COVER STORY | The U.S. Tour of Günter Grass
At the end of Günter Grass's 1963 novel Dog Years, a mysterious company starts selling "miracle glasses" to teenagers. When the kids put them on, they see with urgent clarity many things that have been kept hidden. They see their parents, as if in a newsreel, performing murderous acts of violence.
Sometimes the parents do the killings themselves, sometimes they are bystanders who decline to protest or officials just following orders. No difference, writes Grass.
"Aiding and abetting. Smoking cigarettes and looking on while. Certified decorated applauded murderers...blowing on rubber stamps. Sometimes mere signatures and wastebaskets. Many roads lead to. Silence as well as words can. Every father has at least one to hide. Many lie buried curtained soiled, as if they had never happened until in the eleventh postwar year miracle glasses appeared on the market."
This was Grass's great theme, played out in dozens of books and hundreds of speeches, interviews and lectures over half a century: German guilt, and the German refusal to acknowledge it. He assailed the appointment of a onetime Nazi Party member as chancellor in 1996, asking why someone else couldn't have been found, someone who was free from taint. German history, he asserted in 1990 after the Wall came down, meant the Germans, even those born long after the war, didn't deserve to be unified. The taint was in the blood.
So it was a great gift to his foes -- and he has annoyed and offended many -- when Grass handed them their own miracle glasses. As his autobiography was being published in Germany last summer, he revealed that he had spent a few months at the end of the war in the combat arm of the Waffen-SS, the elite volunteer troops whose responsibilities also included running the concentration camps.
The novelist was denounced as a hypocrite, not so much for what he had done while in the SS -- nothing, it seemed -- as for the fact that decades had gone by without his bothering to mention it. Some said he was no longer the conscience of Germany; others, more cruelly, that he never was. The furor made Peeling the Onion a runaway bestseller in Germany, which infuriated more people, who accused him of orchestrating a publicity stunt. There were demands that his Nobel Prize, awarded in 1999 for portraying "the forgotten face of history," be rescinded.
Grass said his silence always haunted him, which is perhaps why Dog Years now seems full of clues. The central character is Walter Matern, who stresses how he wasn't like all the other Germans during the war: "In an emergency I would defend every Jew with my life." Walter sees himself as an avenger, not an accomplice. But where was he when his half-Jewish friend Eddie Amsel was set upon by nine storm troopers?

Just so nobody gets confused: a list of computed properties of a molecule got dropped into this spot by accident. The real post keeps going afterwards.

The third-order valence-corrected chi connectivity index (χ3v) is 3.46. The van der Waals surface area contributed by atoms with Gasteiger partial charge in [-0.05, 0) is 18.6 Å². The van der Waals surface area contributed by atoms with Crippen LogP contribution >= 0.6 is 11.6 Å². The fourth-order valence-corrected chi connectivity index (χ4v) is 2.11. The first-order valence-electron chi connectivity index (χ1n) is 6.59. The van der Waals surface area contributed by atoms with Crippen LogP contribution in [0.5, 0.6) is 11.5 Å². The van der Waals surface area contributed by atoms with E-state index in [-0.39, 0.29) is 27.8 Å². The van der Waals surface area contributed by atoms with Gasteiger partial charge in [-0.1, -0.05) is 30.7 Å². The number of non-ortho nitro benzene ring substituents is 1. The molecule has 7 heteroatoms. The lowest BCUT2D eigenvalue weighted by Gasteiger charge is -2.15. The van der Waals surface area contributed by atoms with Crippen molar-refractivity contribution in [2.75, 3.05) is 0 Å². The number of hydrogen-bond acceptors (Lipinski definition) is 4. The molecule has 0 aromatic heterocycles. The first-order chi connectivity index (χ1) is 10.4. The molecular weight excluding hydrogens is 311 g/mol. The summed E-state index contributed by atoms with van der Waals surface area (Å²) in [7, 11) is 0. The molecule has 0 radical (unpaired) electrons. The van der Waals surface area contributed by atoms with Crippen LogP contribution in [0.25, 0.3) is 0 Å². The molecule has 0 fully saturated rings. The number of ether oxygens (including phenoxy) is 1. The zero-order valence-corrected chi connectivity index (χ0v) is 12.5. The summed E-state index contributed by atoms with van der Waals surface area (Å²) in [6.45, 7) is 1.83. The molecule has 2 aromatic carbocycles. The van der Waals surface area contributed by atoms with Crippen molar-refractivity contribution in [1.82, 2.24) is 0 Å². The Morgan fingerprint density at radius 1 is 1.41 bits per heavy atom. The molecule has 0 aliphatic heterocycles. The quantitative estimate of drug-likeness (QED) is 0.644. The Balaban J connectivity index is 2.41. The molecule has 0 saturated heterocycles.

I was unable to help, Walter admits, but to make amends he names eight of the culprits, even tracks them down. The ninth thug is both harder and easier to find. It's Walter himself, something he had tried to forget, taken pains to disguise from the beginning. They all hid their faces when they beat poor Eddie, Walter explains, because "it's the style: when you want to teach a lesson, you hide your face."
Walter has a point. Tremendous talent enabled Grass to become the most famous and acclaimed German writer since Thomas Mann, but talent is never quite enough. As a young boy during the war, Grass almost entered a fiction contest run by a Nazi children's newspaper. A near miss, he later realized; if he had won, the stain would have lasted, and all his lessons would have gone untaught.
There are other precedents. Norwegian Nobelist Knut Hamsun's reputation never recovered from his support of the Nazis, and the memoir he wrote to explain himself only made things worse. Jorge Luis Borges is widely believed to have missed out on the Nobel because he shook hands with a couple of right-wing Argentine generals. Would the Swedes have given it to a Waffen-SS man, however brief his enlistment?
This summer, Pee ling the Onion was published in English to rave reviews that celebrated it as one of the best memoirs of our time and at least one savaging (by the translator Michael Hofmann, in the Guardian) that implied it was the worst. Grass came to New York for his first American tour in 15 years, ready if not exactly eager to discuss not the guilt and punishment of Germany but of himself. He was met with fierce questions, abuse, cheers. The one thing no one debated was whether the controversy was good for business. Every appearance sold out.
"This story was always in my mind but I needed to reach a special age to write it, to allow the past to come into focus," Grass told me. "Ask me what happened two weeks ago, I can't tell you. But 1943, that I can remember."